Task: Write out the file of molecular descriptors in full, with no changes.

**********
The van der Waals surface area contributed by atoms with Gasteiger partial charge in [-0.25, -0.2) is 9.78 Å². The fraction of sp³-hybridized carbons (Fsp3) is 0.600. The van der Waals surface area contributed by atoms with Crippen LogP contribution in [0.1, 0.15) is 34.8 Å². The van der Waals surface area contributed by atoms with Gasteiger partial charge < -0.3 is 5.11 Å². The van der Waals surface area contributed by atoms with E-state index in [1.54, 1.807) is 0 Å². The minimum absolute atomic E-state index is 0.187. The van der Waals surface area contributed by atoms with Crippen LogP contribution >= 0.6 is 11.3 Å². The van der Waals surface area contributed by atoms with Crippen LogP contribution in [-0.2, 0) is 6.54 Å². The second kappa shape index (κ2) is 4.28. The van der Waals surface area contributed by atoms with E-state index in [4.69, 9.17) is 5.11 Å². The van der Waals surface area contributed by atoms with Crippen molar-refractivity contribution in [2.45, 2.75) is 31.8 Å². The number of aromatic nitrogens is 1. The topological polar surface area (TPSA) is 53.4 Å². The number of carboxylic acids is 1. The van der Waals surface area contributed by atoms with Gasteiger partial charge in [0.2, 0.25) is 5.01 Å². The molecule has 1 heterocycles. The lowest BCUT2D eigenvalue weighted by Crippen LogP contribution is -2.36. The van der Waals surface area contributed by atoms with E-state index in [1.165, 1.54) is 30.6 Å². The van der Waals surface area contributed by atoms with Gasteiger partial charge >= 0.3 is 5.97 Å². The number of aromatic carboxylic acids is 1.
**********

The van der Waals surface area contributed by atoms with Gasteiger partial charge in [-0.25, -0.2) is 9.78 Å². The fraction of sp³-hybridized carbons (Fsp3) is 0.600. The van der Waals surface area contributed by atoms with Crippen LogP contribution in [0.1, 0.15) is 34.8 Å². The van der Waals surface area contributed by atoms with Gasteiger partial charge < -0.3 is 5.11 Å². The van der Waals surface area contributed by atoms with E-state index in [1.54, 1.807) is 0 Å². The minimum absolute atomic E-state index is 0.187. The van der Waals surface area contributed by atoms with Crippen LogP contribution >= 0.6 is 11.3 Å². The van der Waals surface area contributed by atoms with Crippen LogP contribution in [-0.2, 0) is 6.54 Å². The second kappa shape index (κ2) is 4.28. The van der Waals surface area contributed by atoms with E-state index in [4.69, 9.17) is 5.11 Å². The van der Waals surface area contributed by atoms with Crippen molar-refractivity contribution in [2.45, 2.75) is 31.8 Å². The number of aromatic nitrogens is 1. The topological polar surface area (TPSA) is 53.4 Å². The number of carboxylic acids is 1. The van der Waals surface area contributed by atoms with Gasteiger partial charge in [0.2, 0.25) is 5.01 Å². The molecule has 1 heterocycles. The lowest BCUT2D eigenvalue weighted by Crippen LogP contribution is -2.36. The van der Waals surface area contributed by atoms with E-state index in [1.165, 1.54) is 30.6 Å². The van der Waals surface area contributed by atoms with Gasteiger partial charge >= 0.3 is 5.97 Å². The number of aromatic carboxylic acids is 1.